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WIREs Data Mining Knowl Discov
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Mining from protein–protein interactions

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Abstract Proteins are important cellular molecules, and interacting protein pairs provide biologically important information, such as functional relationships. We focus on the problem of predicting physically interacting protein pairs. This is an important problem in biology, which has been actively investigated in the field of data mining and knowledge discovery. Our particular focus is on data‐mining‐based methods, and the objective of this review is to introduce these methods for data mining researchers from technical viewpoints. We categorize those methods into three types: pairwise data‐based, network‐based, and integrative approaches, each approach being described in a different section. The first section is further divided into five types, such as supervised learning, algorithmic approaches, and unsupervised learning. The second section is mainly on link prediction, which can be further divided into two types, and two subsections that cover topics related with protein interaction networks are further added. The final section provides a wide variety of methods in integrative approaches. © 2012 Wiley Periodicals, Inc. This article is categorized under: Algorithmic Development > Biological Data Mining Application Areas > Industry Specific Applications Technologies > Machine Learning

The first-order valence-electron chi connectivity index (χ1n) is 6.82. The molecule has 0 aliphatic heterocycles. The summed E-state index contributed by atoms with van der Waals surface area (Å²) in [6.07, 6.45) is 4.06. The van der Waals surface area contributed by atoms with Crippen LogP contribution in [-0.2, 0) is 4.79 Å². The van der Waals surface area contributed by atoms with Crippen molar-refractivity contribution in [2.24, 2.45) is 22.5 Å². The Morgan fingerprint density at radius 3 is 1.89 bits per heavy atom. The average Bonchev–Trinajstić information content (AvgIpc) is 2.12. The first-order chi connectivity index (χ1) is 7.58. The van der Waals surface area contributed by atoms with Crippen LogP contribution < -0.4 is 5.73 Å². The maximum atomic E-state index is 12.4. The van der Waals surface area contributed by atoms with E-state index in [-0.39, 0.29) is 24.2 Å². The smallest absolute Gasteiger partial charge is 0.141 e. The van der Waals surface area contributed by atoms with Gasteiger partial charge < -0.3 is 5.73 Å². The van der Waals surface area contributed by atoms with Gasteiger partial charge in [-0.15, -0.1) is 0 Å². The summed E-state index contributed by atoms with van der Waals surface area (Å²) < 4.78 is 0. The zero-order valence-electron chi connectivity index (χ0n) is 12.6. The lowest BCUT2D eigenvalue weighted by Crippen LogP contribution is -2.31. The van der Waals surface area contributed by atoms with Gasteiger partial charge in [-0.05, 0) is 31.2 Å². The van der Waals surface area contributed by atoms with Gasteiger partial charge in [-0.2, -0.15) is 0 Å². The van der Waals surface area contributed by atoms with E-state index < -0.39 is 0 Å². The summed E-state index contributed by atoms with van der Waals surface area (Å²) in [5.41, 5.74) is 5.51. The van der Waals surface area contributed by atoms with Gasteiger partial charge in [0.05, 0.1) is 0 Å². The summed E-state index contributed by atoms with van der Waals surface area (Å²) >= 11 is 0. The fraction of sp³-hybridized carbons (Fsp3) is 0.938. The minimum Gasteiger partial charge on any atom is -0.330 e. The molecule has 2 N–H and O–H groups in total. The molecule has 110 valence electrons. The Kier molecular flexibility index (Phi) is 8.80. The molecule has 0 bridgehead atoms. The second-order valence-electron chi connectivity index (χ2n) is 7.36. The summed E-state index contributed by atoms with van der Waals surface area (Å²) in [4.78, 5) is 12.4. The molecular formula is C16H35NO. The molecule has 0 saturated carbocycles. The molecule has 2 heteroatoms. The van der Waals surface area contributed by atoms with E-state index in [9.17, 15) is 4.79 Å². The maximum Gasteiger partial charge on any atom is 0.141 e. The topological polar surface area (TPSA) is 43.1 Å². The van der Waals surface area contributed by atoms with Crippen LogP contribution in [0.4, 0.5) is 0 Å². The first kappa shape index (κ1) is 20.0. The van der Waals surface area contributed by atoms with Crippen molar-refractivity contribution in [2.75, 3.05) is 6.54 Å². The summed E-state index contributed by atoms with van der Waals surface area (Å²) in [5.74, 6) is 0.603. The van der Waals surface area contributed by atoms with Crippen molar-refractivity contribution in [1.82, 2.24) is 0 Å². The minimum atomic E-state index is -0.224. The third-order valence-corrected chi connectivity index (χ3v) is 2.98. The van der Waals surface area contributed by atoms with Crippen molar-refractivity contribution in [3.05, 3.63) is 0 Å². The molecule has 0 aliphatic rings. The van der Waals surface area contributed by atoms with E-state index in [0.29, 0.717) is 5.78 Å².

Physical interactions and physical domain–domain interactions. Two circles in the top are proteins. Proteins are amino acid sequences in which domains (features) are embedded, as shown in the bottom. Two proteins are physically interacting with each other, meaning that domains of these two proteins are interacting with each other.

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Three types approaches for predicting physical interactions: (a) pairwise data‐based, (b) network‐based, and (c) integrative approaches. Nodes and edges are proteins and interactions, respectively. In (a), paired proteins (interactions) are given, and features behind proteins (nodes) are also given. Using these two types of inputs, new interactions are predicted. In (b), interactions are given as networks, and the new interactions are predicted as link prediction, where the network topology is considered more than (a). In (c), multiple networks are given, and new interactions are predicted by using all given networks.

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Biclique: which has two sets of nodes, where the nodes of one set are fully connected with the nodes of the other set.

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Pseudocode of a kernel‐based link prediction method.

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Technologies > Machine Learning
Application Areas > Industry Specific Applications
Algorithmic Development > Biological Data Mining

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